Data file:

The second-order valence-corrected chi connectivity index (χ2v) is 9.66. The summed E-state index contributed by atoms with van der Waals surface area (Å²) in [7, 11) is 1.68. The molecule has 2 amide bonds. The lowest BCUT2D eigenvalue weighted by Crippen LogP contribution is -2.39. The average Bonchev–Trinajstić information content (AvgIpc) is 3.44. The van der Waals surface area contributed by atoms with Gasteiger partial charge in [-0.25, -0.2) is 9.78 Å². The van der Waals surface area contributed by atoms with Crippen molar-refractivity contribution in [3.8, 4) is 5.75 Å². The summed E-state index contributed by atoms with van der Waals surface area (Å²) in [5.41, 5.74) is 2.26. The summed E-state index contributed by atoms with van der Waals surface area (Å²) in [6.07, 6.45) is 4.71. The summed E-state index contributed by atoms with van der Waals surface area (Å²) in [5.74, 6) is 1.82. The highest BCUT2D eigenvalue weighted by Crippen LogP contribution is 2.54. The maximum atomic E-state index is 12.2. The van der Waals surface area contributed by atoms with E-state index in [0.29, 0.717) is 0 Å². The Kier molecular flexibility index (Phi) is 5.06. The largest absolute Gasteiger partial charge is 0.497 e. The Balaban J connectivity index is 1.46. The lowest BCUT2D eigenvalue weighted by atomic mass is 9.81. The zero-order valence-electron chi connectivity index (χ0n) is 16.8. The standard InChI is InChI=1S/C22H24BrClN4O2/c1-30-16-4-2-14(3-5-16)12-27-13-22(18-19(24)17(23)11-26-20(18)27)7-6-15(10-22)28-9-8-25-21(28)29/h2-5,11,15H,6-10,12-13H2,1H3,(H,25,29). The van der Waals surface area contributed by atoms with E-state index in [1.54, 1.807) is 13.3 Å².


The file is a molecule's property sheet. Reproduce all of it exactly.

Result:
The second-order valence-corrected chi connectivity index (χ2v) is 9.66. The summed E-state index contributed by atoms with van der Waals surface area (Å²) in [7, 11) is 1.68. The molecule has 2 amide bonds. The lowest BCUT2D eigenvalue weighted by Crippen LogP contribution is -2.39. The average Bonchev–Trinajstić information content (AvgIpc) is 3.44. The van der Waals surface area contributed by atoms with Gasteiger partial charge in [-0.25, -0.2) is 9.78 Å². The van der Waals surface area contributed by atoms with Crippen molar-refractivity contribution in [3.8, 4) is 5.75 Å². The summed E-state index contributed by atoms with van der Waals surface area (Å²) in [5.41, 5.74) is 2.26. The summed E-state index contributed by atoms with van der Waals surface area (Å²) in [6.07, 6.45) is 4.71. The summed E-state index contributed by atoms with van der Waals surface area (Å²) in [5.74, 6) is 1.82. The highest BCUT2D eigenvalue weighted by Crippen LogP contribution is 2.54. The maximum atomic E-state index is 12.2. The van der Waals surface area contributed by atoms with E-state index in [0.29, 0.717) is 0 Å². The Kier molecular flexibility index (Phi) is 5.06. The largest absolute Gasteiger partial charge is 0.497 e. The Balaban J connectivity index is 1.46. The lowest BCUT2D eigenvalue weighted by atomic mass is 9.81. The zero-order valence-electron chi connectivity index (χ0n) is 16.8. The standard InChI is InChI=1S/C22H24BrClN4O2/c1-30-16-4-2-14(3-5-16)12-27-13-22(18-19(24)17(23)11-26-20(18)27)7-6-15(10-22)28-9-8-25-21(28)29/h2-5,11,15H,6-10,12-13H2,1H3,(H,25,29). The van der Waals surface area contributed by atoms with E-state index in [1.54, 1.807) is 13.3 Å².